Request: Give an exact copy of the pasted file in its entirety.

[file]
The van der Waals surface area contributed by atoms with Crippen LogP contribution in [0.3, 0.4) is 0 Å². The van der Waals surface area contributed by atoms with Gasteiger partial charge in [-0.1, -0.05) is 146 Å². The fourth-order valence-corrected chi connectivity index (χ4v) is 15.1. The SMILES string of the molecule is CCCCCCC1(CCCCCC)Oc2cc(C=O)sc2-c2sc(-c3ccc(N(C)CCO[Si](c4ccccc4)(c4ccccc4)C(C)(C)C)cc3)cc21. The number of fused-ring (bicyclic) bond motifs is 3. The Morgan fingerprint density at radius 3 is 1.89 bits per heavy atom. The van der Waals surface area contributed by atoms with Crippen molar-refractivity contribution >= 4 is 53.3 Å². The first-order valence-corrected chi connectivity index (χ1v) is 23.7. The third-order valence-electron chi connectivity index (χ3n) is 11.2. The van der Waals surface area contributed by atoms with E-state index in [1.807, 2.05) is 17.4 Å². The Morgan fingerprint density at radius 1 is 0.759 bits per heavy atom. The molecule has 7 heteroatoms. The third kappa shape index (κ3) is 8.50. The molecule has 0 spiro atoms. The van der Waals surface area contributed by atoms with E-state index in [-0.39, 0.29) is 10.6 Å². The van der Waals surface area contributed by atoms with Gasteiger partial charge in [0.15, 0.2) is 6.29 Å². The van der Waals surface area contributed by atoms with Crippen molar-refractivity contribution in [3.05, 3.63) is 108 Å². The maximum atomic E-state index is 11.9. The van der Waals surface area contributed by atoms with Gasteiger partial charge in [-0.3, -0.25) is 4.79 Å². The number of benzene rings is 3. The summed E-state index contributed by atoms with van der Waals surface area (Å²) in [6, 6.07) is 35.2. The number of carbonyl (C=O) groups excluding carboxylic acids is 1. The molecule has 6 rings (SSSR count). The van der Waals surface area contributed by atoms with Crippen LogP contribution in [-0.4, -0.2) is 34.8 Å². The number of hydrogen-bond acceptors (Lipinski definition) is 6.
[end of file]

The van der Waals surface area contributed by atoms with Crippen LogP contribution in [0.3, 0.4) is 0 Å². The van der Waals surface area contributed by atoms with Gasteiger partial charge in [-0.1, -0.05) is 146 Å². The fourth-order valence-corrected chi connectivity index (χ4v) is 15.1. The SMILES string of the molecule is CCCCCCC1(CCCCCC)Oc2cc(C=O)sc2-c2sc(-c3ccc(N(C)CCO[Si](c4ccccc4)(c4ccccc4)C(C)(C)C)cc3)cc21. The number of fused-ring (bicyclic) bond motifs is 3. The Morgan fingerprint density at radius 3 is 1.89 bits per heavy atom. The van der Waals surface area contributed by atoms with Crippen molar-refractivity contribution >= 4 is 53.3 Å². The first-order valence-corrected chi connectivity index (χ1v) is 23.7. The third-order valence-electron chi connectivity index (χ3n) is 11.2. The van der Waals surface area contributed by atoms with E-state index in [1.807, 2.05) is 17.4 Å². The Morgan fingerprint density at radius 1 is 0.759 bits per heavy atom. The molecule has 7 heteroatoms. The third kappa shape index (κ3) is 8.50. The molecule has 0 spiro atoms. The van der Waals surface area contributed by atoms with E-state index in [-0.39, 0.29) is 10.6 Å². The van der Waals surface area contributed by atoms with Gasteiger partial charge in [0.15, 0.2) is 6.29 Å². The van der Waals surface area contributed by atoms with Crippen molar-refractivity contribution in [3.05, 3.63) is 108 Å². The maximum atomic E-state index is 11.9. The van der Waals surface area contributed by atoms with Gasteiger partial charge in [-0.3, -0.25) is 4.79 Å². The number of benzene rings is 3. The summed E-state index contributed by atoms with van der Waals surface area (Å²) in [6, 6.07) is 35.2. The number of carbonyl (C=O) groups excluding carboxylic acids is 1. The molecule has 6 rings (SSSR count). The van der Waals surface area contributed by atoms with Crippen LogP contribution in [-0.4, -0.2) is 34.8 Å². The number of hydrogen-bond acceptors (Lipinski definition) is 6.